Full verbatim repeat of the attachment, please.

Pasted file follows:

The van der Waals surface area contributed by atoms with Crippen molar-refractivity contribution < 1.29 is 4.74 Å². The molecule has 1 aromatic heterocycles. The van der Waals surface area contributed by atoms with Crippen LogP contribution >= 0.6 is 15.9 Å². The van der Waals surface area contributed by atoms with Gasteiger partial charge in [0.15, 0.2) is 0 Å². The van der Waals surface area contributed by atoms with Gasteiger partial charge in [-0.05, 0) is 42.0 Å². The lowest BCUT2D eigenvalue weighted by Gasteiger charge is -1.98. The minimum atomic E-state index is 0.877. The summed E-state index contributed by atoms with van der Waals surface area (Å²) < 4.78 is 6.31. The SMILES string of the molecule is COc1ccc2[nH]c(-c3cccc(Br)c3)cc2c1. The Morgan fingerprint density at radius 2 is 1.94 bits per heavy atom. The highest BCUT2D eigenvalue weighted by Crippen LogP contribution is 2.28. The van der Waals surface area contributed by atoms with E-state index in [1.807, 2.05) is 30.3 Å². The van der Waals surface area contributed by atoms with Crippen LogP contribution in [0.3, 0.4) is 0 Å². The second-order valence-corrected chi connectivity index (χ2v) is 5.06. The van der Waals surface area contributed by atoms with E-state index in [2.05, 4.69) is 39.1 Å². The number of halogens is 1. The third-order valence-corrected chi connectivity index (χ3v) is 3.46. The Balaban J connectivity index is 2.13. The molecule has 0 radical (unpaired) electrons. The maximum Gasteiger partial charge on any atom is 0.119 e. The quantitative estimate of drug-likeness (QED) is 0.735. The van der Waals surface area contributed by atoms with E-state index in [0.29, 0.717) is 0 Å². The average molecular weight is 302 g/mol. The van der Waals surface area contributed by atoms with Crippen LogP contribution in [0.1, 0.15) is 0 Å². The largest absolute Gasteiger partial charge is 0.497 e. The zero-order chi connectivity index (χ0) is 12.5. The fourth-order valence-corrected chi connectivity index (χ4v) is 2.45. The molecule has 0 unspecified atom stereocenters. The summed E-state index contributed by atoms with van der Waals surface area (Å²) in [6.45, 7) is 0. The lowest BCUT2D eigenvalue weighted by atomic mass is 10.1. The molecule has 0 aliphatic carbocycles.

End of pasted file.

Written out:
The van der Waals surface area contributed by atoms with Crippen molar-refractivity contribution < 1.29 is 4.74 Å². The molecule has 1 aromatic heterocycles. The van der Waals surface area contributed by atoms with Crippen LogP contribution >= 0.6 is 15.9 Å². The van der Waals surface area contributed by atoms with Gasteiger partial charge in [0.15, 0.2) is 0 Å². The van der Waals surface area contributed by atoms with Gasteiger partial charge in [-0.05, 0) is 42.0 Å². The lowest BCUT2D eigenvalue weighted by Gasteiger charge is -1.98. The minimum atomic E-state index is 0.877. The summed E-state index contributed by atoms with van der Waals surface area (Å²) < 4.78 is 6.31. The SMILES string of the molecule is COc1ccc2[nH]c(-c3cccc(Br)c3)cc2c1. The Morgan fingerprint density at radius 2 is 1.94 bits per heavy atom. The highest BCUT2D eigenvalue weighted by Crippen LogP contribution is 2.28. The van der Waals surface area contributed by atoms with E-state index in [1.807, 2.05) is 30.3 Å². The van der Waals surface area contributed by atoms with Crippen LogP contribution in [0.3, 0.4) is 0 Å². The second-order valence-corrected chi connectivity index (χ2v) is 5.06. The van der Waals surface area contributed by atoms with E-state index in [2.05, 4.69) is 39.1 Å². The number of halogens is 1. The third-order valence-corrected chi connectivity index (χ3v) is 3.46. The Balaban J connectivity index is 2.13. The molecule has 0 radical (unpaired) electrons. The maximum Gasteiger partial charge on any atom is 0.119 e. The quantitative estimate of drug-likeness (QED) is 0.735. The van der Waals surface area contributed by atoms with E-state index in [0.29, 0.717) is 0 Å². The average molecular weight is 302 g/mol. The van der Waals surface area contributed by atoms with Crippen LogP contribution in [0.1, 0.15) is 0 Å². The largest absolute Gasteiger partial charge is 0.497 e. The zero-order chi connectivity index (χ0) is 12.5. The fourth-order valence-corrected chi connectivity index (χ4v) is 2.45. The molecule has 0 unspecified atom stereocenters. The summed E-state index contributed by atoms with van der Waals surface area (Å²) in [6.45, 7) is 0. The lowest BCUT2D eigenvalue weighted by atomic mass is 10.1. The molecule has 0 aliphatic carbocycles.